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Ripple Confirms MoneyGram Will Use XRP for Cross-Border Payments

There have always been questions as to which companies or service providers would use XRP in the future. In fact, there have been very few verifiable answers to this question. It turns out MoneyGram has some big plans for this digital asset, as it sees value in what Ripple has to offer. Having such a global remittance partner on board will certainly introduce some big changes for Ripple and its asset.

MoneyGram Prepares to Embrace XRP

Not too long ago, Ripple hinted that it was in talks with some major financial service providers. At the time, it was unclear which companies would be willing to partner with XRP. Western Union seemed to be an obvious candidate, although it is unclear if it will do so in the near future.

One company which has since confirmed the use of XRP in its future operations is none other than MoneyGram. As most people are well aware, MoneyGram is a global enterprise focusing on remittance solutions at somewhat affordable rates. Although it may not necessarily rival Western Union right now, MoneyGram has certainly built a strong presence in virtually every country around the world. It is a convenient service, and having them experiment with Ripple’s XRP will be pretty interesting to keep an eye on.

According to a recent Ripple post, Western Union will use XRP in its payment flows moving forward. Given MoneyGram’s presence in the remittance industry today, this is a big step forward for Ripple and its native digital asset. By embracing this new currency, MoneyGram will solve the liquidity issue most financial institutions face right now. Additionally, saving time and money is always beneficial to any company active in the financial sector.

Moreover, MoneyGram will access and use XRP through the xRapid project. Some people who kept a close eye on Ripple may know what xRapid is all about, as it is the company’s native on-demand liquidity product. xRapid revolves around real-time foreign exchange settlement through XRP, which is of interest to companies such as MoneyGram for obvious reasons. Financial institutions and service providers will unlock better liquidity and access multiple corridors through one originating account.

The use of XRP should be beneficial to MoneyGram users all over the world by reducing the costs associated with sending money abroad. Whether or not it will speed up transfers even further remains to be seen, but it’s certainly possible. Clearly, Ripple is making a lot of waves in the financial sector. It’s good to see remittance companies pay attention to this technology as well, as it is not a bank-oriented project by default.

How all of this will affect the cross-border payments industry in the future remains to be determined. It is evident there is plenty of room for improvement, and XRP may play a big part in that. Other than the banking sector, all other financial service providers struggle with liquidity, delays, and high fees. Addressing all of these problems will have to happen from within at some point. Only time will tell whether or not Ripple is the best solution in this regard.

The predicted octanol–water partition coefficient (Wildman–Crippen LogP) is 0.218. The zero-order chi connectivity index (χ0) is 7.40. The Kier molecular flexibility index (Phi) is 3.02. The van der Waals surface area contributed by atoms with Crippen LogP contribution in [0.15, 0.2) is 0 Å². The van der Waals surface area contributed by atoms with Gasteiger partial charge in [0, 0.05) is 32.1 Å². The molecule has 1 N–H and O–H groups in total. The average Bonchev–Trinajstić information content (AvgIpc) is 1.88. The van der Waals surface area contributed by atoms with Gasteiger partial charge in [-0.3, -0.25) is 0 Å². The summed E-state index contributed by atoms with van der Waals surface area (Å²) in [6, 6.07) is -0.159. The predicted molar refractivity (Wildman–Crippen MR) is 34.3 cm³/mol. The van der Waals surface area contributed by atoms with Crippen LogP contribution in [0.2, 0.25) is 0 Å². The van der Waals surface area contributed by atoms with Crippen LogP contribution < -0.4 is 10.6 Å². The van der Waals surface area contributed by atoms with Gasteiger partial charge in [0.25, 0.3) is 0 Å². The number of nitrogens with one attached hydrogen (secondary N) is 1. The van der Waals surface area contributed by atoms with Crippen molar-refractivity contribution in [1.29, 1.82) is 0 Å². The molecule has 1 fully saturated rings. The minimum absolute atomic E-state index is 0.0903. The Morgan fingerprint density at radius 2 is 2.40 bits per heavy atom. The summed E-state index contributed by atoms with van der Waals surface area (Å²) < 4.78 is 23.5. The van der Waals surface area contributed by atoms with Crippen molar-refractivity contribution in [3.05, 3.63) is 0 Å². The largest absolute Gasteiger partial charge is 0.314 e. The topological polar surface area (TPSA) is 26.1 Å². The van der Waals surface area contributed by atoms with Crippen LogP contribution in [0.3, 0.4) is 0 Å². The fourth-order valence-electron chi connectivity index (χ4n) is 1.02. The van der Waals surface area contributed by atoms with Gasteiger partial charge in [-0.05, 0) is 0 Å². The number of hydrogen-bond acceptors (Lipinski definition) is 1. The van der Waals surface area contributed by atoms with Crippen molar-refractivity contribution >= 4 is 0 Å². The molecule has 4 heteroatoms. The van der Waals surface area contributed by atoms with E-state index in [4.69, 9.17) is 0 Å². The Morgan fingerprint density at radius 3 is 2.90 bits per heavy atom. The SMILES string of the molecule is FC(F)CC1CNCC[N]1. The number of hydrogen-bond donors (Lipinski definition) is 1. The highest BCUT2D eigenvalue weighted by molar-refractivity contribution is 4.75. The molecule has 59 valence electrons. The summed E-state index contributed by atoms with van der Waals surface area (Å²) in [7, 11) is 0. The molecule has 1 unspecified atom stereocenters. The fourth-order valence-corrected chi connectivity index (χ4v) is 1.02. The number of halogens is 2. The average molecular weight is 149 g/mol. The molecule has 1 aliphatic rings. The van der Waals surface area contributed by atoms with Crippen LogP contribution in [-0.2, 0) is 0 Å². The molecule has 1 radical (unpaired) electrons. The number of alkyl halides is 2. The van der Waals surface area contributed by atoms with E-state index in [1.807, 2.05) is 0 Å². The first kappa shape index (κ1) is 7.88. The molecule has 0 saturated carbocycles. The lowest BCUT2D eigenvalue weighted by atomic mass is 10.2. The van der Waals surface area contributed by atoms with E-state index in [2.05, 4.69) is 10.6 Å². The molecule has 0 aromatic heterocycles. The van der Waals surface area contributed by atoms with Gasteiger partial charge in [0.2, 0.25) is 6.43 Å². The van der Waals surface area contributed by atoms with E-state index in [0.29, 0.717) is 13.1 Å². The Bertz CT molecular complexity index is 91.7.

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There is nothing worse than losing funds stored in your crypto wallet. It is pretty obvious that this situation has been a big problem for most users at some point in their lives. A new study shows that over 12,000 ether has been lost due to typing errors that sent money to non-existent addresses. Losing Ether due to Typos There are a lot of things that can go wrong when completing cryptocurrency transactions. For instance, one could enter a completely wrong address due to copying it incorrectly, a QR code could give an error when trying to send money, or one could simply type an address incorrectly. In the latter case, one’s money will be lost forever, as the transaction is often broadcast to an address that doesn’t even exist. Recovering such a transfer is pretty much impossible these days. Research by Alethio Analytics paints a very worrisome outlook in this regard. More specifically, the company claims a lot of ether has been lost due to sending money to nonexistent addresses. It is evident a lot of users have sent money to wrong addresses over the years, and it is possible that up to 12,622 ether has been lost because of typing errors. This is not a figure most people will feel comfortable with whatsoever. Although the exact amount of money lost is subject to interpretation, Alethio Analytics can make some sort of assumption in this regard. After thoroughly analyzing Ethereum’s external and contract accounts, it’s clear there have been quite a few wrong transactions up to network block 5 million. Although it is difficult to determine which addresses are perfectly fine and which are not, the team used an interesting technique to do so. Since no similar-looking Ethereum addresses can exist, they looked at Ethereum addresses which are almost identical. Assuming such addresses exist, the funds stored in one of two addresses were probably sent erroneously. It is not a foolproof technique by any means, but it is certainly one way to go about things. So far, the company’s research seems to indicate that over 2,600 erroneous addresses have been used as part of Ethereum transactions over the years. This means just over 12,622 ether are potentially lost forever, although this number is not exact. Considering that the value of ether has risen over the years, it is safe to say this money adds up to a nice chunk of change. Who this money belongs to exactly remains to be determined at this stage. The bigger question is whether or not more of these typos will occur in the future. Since there is no foolproof way to send cryptocurrency transactions in this day and age, we can only hope people become a lot more careful when it comes to moving funds. Otherwise, this may only be the tip of the iceberg in terms of money lost forever due to human error.